Mother’s Wisdom – A Playlist That Keeps on Playing in My Mind

My parents, both of whom are deceased, instilled in me scriptural values and core principles for daily living since I was a little girl.

I was not the perfect daughter, but I tried to do what I knew I should do as best as I could.  So why is it, at this time in my life, as a mother of three grown daughters and Nana to three little ones, I keep hearing my mother’s words so clearly?

My mother had a quote for every situation and I never gave the sources much thought while growing up.

At times, they were more a cause of irritation to me as I thought, “Here comes another quote. Why does Mama have to have a quote for everything?” Over the years, and especially since she passed away 15 years ago, I often wonder how she was able to remember so many of them.

Examples of Mother’s Favorite Secular Quotes

“Good, better, best.  Never let it rest. ‘Til your good is better and your better is best.” ~ St. Jerome.  This is the quote that led me to believe, my entire life, that my mother expected perfection from me and I could never measure up.  What if I were wrong?

“The heights by great men reached and kept were not attained by sudden flight, but they, while their companions slept, were toiling upward in the night.” ~ Henry Wadsworth Longfellow. This was often quoted when I complained of too much homework and not understanding a math problem.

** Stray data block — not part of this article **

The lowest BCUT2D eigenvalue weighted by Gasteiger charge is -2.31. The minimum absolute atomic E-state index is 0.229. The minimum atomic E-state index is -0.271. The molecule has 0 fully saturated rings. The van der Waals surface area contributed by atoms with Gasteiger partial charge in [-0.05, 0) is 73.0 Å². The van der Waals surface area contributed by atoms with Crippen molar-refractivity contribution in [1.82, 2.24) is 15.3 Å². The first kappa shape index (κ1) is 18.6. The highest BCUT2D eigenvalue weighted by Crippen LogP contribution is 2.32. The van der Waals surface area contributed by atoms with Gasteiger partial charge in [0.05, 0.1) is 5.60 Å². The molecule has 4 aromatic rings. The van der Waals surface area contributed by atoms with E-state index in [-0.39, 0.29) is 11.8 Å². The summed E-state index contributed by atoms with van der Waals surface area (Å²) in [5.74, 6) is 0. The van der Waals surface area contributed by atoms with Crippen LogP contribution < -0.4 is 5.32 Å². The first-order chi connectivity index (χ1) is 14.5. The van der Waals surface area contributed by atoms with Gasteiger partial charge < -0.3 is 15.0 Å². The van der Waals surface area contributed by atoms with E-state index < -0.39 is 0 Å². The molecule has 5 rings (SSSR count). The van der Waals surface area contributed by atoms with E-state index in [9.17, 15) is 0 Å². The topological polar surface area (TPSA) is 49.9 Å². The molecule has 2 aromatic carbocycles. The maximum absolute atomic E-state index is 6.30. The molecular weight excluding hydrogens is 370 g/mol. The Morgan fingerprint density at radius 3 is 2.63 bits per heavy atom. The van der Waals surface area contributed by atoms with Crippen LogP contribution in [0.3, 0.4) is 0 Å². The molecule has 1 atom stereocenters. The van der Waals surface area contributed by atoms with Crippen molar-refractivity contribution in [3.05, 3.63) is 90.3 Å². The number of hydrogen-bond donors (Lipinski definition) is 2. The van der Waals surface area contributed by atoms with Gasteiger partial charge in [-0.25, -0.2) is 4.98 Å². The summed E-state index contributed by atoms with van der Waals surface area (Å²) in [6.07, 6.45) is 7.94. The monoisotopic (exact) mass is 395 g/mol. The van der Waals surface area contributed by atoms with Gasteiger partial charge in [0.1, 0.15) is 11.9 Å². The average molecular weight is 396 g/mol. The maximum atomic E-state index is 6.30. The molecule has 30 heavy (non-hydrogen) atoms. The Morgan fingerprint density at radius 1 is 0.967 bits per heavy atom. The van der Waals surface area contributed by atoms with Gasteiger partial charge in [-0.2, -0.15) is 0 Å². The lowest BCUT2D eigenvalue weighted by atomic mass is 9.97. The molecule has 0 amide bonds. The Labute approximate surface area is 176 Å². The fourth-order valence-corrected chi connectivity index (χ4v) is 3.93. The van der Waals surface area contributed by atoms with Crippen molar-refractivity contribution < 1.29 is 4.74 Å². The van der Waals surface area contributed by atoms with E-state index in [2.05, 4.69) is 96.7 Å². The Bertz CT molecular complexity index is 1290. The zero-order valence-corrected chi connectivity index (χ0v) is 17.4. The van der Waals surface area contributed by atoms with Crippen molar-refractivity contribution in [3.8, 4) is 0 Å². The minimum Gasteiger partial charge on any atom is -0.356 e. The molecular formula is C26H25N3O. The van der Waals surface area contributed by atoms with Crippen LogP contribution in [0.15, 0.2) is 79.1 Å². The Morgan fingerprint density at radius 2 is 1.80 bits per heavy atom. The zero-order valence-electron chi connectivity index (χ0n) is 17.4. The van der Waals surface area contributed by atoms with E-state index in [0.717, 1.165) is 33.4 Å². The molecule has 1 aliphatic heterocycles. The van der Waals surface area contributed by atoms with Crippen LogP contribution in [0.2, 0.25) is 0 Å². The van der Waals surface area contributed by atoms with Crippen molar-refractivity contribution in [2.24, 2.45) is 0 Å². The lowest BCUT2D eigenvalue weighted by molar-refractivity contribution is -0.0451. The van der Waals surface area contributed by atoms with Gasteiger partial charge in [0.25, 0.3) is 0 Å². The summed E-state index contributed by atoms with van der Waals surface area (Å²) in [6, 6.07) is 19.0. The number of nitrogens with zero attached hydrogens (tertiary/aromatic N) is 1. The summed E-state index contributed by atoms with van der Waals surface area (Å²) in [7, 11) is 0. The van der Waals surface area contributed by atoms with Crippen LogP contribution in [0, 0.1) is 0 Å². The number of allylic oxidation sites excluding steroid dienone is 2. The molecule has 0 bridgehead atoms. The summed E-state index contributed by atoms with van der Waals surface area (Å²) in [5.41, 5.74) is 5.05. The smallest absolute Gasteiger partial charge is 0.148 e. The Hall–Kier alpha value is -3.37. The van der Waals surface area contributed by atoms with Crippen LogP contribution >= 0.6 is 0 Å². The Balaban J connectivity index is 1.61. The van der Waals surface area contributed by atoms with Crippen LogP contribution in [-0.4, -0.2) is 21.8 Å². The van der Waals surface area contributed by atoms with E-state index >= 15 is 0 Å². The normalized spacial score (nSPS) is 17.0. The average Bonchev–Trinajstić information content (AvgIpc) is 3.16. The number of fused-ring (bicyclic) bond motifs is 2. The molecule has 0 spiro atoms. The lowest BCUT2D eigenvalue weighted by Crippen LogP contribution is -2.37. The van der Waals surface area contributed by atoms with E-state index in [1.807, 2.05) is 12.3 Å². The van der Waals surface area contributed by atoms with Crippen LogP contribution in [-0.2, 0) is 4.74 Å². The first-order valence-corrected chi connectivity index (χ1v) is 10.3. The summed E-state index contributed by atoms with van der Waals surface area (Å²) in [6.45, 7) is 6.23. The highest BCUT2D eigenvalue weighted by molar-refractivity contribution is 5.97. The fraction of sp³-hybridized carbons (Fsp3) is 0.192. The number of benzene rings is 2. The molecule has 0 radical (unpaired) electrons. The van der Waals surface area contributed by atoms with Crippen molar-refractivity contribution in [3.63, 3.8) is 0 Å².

“Tell me who are your friends, and I’ll tell you who you are.” ~ An old Spanish Proverb. This was a warning about being selective in choosing my associates.

“If at first you don’t succeed, try, try, try again.” ~ Thomas H. Palmer.  Mother’s reminder not to give up when adversity shows up.

Examples of Mother’s Favorite Bible Quotes

1Corinthians 15:33 ~ “Bad associations spoil useful habits.” A reminder of the negative influence that the wrong type of friends can have.

Proverbs 3:5 ~ “Trust in Jehovah with all your heart, and do not rely on your own understanding.  In all your ways take notice of him, and he will make your path straight.”  A reminder that trusting in myself to make wise decisions is futile.  My understanding is limited and I need to trust in God in everything I do.